Toh Wei Jie, Assistant Manager in the Precision
Engineering & Construction Cluster, facilitates
the transformation of Singapore’s manufacturing
sector. He is a JTC Mid-Term Scholarship
recipient and holds a Bachelor of Science (Real
Estate) from National University of Singapore, as
well as a Master of Science in Urban Regeneration
from University College London.
Above: A model showing Jurong Innovation District, a one-stop advanced manufacturing campus.
Manufacturing is a key pillar in Singapore’s economic landscape and it will continue to be so, especially with the advent of Industry 4.0 (i4.0). JTC Corporation has been working with companies and stakeholders to move towards this revolutionary trend.
Toh Wei Jie, Assistant Manager in the Precision Engineering & Construction Cluster, most definitely resonates with the impactful work that JTC Corporation does. The recipient of the JTC Mid-Term Scholarship shares his plans and aspirations.
What motivated you to apply for a JTC Scholarship?
My first encounter with manufacturing happened when I was five years old. I was at my dad’s office and seeing the machines churning out day-to-day products that we take for granted amazed me. As I grew older, it dawned on me that Singapore’s economic success today could be partly attributed to a well-conceived Master Plan back in the 1960s, which saw the development of industrial estates to support the rapidly expanding manufacturing sector. JTC, as the lead agency for industrial infrastructure, was (and still is) a key player in these efforts.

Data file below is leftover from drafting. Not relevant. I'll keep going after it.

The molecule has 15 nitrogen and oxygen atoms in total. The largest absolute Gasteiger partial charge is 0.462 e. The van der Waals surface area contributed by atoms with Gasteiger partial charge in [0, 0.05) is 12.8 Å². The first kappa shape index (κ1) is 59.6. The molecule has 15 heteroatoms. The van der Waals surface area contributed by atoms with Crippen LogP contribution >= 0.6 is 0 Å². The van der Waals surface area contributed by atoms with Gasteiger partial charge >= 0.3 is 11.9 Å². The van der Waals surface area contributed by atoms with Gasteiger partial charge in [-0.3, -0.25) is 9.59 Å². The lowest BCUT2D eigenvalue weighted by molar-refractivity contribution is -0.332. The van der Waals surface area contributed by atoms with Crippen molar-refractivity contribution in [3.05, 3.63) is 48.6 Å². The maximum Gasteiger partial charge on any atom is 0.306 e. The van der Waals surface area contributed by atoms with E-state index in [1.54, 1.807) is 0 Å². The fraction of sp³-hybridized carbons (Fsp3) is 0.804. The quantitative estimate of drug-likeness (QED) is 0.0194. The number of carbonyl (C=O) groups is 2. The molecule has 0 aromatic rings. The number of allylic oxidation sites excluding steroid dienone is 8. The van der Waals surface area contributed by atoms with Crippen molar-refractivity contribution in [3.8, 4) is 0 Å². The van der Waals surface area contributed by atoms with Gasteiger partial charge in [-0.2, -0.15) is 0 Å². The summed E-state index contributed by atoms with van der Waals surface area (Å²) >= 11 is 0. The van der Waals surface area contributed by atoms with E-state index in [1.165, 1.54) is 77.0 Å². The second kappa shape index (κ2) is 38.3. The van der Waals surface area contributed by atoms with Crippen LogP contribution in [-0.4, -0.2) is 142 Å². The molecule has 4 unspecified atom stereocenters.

I have always appreciated the tangible nature of real estate and how something of great value can be created from an empty plot of land. Many of these manufacturing companies housed by JTC generate significant economic gains for the nation, either through the production of value-added goods that can be exported, or the creation of good jobs for many Singaporeans. Hence, I chose the JTC scholarship knowing it would allow me to pursue my interest in the built environment and contribute to Singapore’s economic landscape.
You had an overseas stint at University College London (UCL). What was the biggest takeaway from your time there?
It was the opportunity to rub shoulders with some of the best planners and thinkers in the world. The Master’s programme in Urban Regeneration advocated hands-on learning through workshops, project work, and site visits to different cities in Europe for a greater understanding of its planning framework. For example, I learnt that different places have different planning considerations, which affect how their buildings are designed and structured. This in turn influences the way people live, work, play, and learn within them. These experiences thus gave me valuable insights on how we could transform industrial spaces in Singapore.
How does the course relate to the work that JTC is doing?
The course in Urban Regeneration addresses the pressing issue of urban decline faced by cities worldwide, where parts of a city fall into dilapidation due to a lack of investment and maintenance. Imagine living and working next to empty buildings and houses - that is one of the main signs of urban decline.
I gained the latest knowledge on the social, economic and spatial issues involved in regenerating urban areas. As JTC is involved in rejuvenating older industrial estates to become more inclusive, green and attractive, I can take a more balanced approach when weighing the costs and benefits of industrial development in Singapore. I saw how urban regeneration done right could potentially bring life to JTC’s estates and positively impact the lives of people working and living there.